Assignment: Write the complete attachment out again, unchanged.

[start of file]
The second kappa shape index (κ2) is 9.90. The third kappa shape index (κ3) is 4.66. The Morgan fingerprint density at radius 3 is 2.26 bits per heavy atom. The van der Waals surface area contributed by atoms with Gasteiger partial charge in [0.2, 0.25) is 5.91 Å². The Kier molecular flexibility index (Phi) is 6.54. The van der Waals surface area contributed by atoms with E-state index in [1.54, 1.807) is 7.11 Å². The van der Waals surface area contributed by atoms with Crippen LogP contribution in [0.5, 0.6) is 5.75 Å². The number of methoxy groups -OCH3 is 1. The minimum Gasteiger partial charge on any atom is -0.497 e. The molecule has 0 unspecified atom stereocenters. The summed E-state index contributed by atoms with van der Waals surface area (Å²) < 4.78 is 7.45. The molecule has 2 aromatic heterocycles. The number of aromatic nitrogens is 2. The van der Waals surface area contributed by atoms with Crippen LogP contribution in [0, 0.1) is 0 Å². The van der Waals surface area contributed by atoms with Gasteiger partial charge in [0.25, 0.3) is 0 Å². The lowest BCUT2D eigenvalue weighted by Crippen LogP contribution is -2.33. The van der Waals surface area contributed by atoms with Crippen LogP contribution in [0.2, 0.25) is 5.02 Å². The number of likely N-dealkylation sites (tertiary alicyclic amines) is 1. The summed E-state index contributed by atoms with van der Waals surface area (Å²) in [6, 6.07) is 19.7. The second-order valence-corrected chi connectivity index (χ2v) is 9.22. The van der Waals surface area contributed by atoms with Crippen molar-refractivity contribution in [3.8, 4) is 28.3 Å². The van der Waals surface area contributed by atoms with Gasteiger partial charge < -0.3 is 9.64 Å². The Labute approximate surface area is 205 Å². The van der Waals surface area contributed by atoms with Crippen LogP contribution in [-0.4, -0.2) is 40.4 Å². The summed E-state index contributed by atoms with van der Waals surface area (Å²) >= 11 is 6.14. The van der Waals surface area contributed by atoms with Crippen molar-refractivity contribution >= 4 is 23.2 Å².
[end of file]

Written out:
The second kappa shape index (κ2) is 9.90. The third kappa shape index (κ3) is 4.66. The Morgan fingerprint density at radius 3 is 2.26 bits per heavy atom. The van der Waals surface area contributed by atoms with Gasteiger partial charge in [0.2, 0.25) is 5.91 Å². The Kier molecular flexibility index (Phi) is 6.54. The van der Waals surface area contributed by atoms with E-state index in [1.54, 1.807) is 7.11 Å². The van der Waals surface area contributed by atoms with Crippen LogP contribution in [0.5, 0.6) is 5.75 Å². The number of methoxy groups -OCH3 is 1. The minimum Gasteiger partial charge on any atom is -0.497 e. The molecule has 0 unspecified atom stereocenters. The summed E-state index contributed by atoms with van der Waals surface area (Å²) < 4.78 is 7.45. The molecule has 2 aromatic heterocycles. The number of aromatic nitrogens is 2. The van der Waals surface area contributed by atoms with Crippen LogP contribution in [0, 0.1) is 0 Å². The van der Waals surface area contributed by atoms with Gasteiger partial charge in [0.25, 0.3) is 0 Å². The lowest BCUT2D eigenvalue weighted by Crippen LogP contribution is -2.33. The van der Waals surface area contributed by atoms with Crippen LogP contribution in [0.2, 0.25) is 5.02 Å². The number of likely N-dealkylation sites (tertiary alicyclic amines) is 1. The summed E-state index contributed by atoms with van der Waals surface area (Å²) in [6, 6.07) is 19.7. The second-order valence-corrected chi connectivity index (χ2v) is 9.22. The van der Waals surface area contributed by atoms with Crippen molar-refractivity contribution in [3.8, 4) is 28.3 Å². The van der Waals surface area contributed by atoms with Gasteiger partial charge < -0.3 is 9.64 Å². The Labute approximate surface area is 205 Å². The van der Waals surface area contributed by atoms with Crippen LogP contribution in [-0.4, -0.2) is 40.4 Å². The summed E-state index contributed by atoms with van der Waals surface area (Å²) >= 11 is 6.14. The van der Waals surface area contributed by atoms with Crippen molar-refractivity contribution >= 4 is 23.2 Å².